As California goes ...
California voters overwhelmingly rejected five of six budget reform measures Tuesday, setting the stage for more brutal spending cuts and further jeopardizing the state's financial stability.
Final election returns early today showed three-fourths of voters rejecting Propositions 1A through 1E. Prop. 1F - which does not raise any funds but restricts pay to state leaders - was approved by that same margin.
Pre-election polling had predicted failure for the measures, which would have borrowed against future lottery proceeds, delayed payments to schools, redirected state revenues, capped state spending and extended temporary tax increases.
"I think the voters spoke resoundingly tonight," Assemblyman Chuck DeVore, R-Irvine, said at a No on Prop. 1A election party less than an hour after polls closed at 8 p.m. "I think the Legislature has one last chance to get it right, and if they fail, I believe voters will take matters into their own hands and enact a solution that will shake the foundation of the political establishment from the Pacific to the Atlantic."
The voters' rejection of the measures ranks as one of Gov. Arnold Schwarzenegger's biggest political defeats and leaves his budget solutions in tatters.
The measures were part of the February budget deal including tax increases and spending cuts that were supposed to close a $42 billion deficit. But in the time since the measures were crafted, sales and income tax revenue has continued to tank.
Now, the state faces a $21.3 billion deficit - a huge number although just half of the deficit state leaders faced early this year.
The five that went down in flames were going to do nothing to pull the state out of the mess it's in. The advocates for the passage of the five propositions that failed used fear-mongering scare tactics on the voters. "Vote for this, or your house may burn down because there won't be enough firefighters." "Vote for that or your school may close because we won't have enough money to pay for teachers." Give me a break, already.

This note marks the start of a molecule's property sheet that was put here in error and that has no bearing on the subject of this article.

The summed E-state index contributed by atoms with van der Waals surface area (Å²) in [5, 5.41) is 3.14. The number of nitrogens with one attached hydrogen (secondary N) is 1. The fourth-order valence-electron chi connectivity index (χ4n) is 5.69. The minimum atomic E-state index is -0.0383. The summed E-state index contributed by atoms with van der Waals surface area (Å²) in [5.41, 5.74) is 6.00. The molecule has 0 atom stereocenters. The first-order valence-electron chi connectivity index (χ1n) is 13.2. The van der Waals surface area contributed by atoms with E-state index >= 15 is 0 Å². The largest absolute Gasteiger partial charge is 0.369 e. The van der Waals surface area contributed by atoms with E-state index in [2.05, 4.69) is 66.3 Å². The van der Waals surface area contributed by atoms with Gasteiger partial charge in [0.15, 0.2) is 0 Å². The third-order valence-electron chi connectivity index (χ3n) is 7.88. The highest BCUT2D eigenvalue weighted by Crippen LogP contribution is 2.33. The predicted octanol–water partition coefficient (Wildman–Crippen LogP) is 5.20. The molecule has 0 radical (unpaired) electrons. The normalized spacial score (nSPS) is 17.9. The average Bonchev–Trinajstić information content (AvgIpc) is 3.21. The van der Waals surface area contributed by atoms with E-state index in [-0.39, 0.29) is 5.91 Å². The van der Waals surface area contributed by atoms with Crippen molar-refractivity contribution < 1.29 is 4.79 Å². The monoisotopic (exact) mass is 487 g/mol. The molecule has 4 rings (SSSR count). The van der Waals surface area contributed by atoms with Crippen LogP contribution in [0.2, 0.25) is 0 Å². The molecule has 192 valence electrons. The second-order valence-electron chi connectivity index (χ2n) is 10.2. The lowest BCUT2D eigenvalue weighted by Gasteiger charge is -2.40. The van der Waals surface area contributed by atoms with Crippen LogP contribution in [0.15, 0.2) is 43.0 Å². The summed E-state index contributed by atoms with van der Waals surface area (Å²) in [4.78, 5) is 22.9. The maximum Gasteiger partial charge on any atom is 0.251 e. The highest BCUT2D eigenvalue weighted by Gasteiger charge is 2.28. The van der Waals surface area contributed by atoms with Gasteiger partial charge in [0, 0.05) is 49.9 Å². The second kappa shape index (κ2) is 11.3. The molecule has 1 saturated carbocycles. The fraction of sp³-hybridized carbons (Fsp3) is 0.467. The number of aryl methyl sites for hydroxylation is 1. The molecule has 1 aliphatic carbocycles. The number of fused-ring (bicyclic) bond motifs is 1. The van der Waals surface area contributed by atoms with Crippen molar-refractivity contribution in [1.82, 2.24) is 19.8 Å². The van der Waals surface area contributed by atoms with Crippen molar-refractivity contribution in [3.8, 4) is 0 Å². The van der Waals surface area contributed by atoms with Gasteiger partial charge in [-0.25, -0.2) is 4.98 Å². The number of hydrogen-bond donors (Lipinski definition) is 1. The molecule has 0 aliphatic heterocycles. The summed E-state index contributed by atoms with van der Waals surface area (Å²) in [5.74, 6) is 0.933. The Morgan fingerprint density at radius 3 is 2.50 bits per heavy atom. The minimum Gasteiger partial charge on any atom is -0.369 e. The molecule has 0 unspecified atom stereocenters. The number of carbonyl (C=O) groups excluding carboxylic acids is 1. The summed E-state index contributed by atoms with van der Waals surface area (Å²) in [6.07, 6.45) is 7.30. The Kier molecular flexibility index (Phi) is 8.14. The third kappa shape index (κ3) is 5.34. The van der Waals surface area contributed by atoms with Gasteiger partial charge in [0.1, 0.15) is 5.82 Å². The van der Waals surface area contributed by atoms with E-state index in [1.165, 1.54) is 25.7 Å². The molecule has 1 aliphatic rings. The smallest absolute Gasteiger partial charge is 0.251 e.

The propositions were taxes and fees to raise revenue for the state. California is mired in sh*t-Hell, and it's not due to the taxpayer. It's all due to the legislature, and their free-spending ways. They spent themselves into this mess, and they wanted to put the taxpayers on the hook to sew up the damage. The problem is voters saw through this little ruse, and voted all but the cap on legislature pay down. (The problem with the pay raise proposition is that it should have been a hard cap on the pay, period, and not one that said if tough economic times hit the state, and the budget isn't balanced, lawmakers don't get a pay raise. Puh-leeze. The state legislature will find a way around this.)
As for the people taking matters into their own hands, who knows. They just might. Anyone remember 1978 with California's Proposition 13? Some lawmakers are working to get a two-thirds majority to bury Prop 13 in an effort to gain new tax revenue. They don't like their limits and we all know what happens when government gets ticked at the people for limiting their power. Eventually they'll get their way. But that didn't happen yesterday. Yesterday the voters sent an overwhelming message to California.
Fix the problems without foisting a heavier tax burden on the people. Cut spending and be fiscally responsible. The legislature has plenty of tax revenues coming in to make ends meet and balance the budget. It is not the fault of the taxpayers that the monkeys in the legislature haven't managed the money wisely. The California legislature would be wise to take that into consideration. If they don't, they just might face a larger revolt when the legislature comes up for election.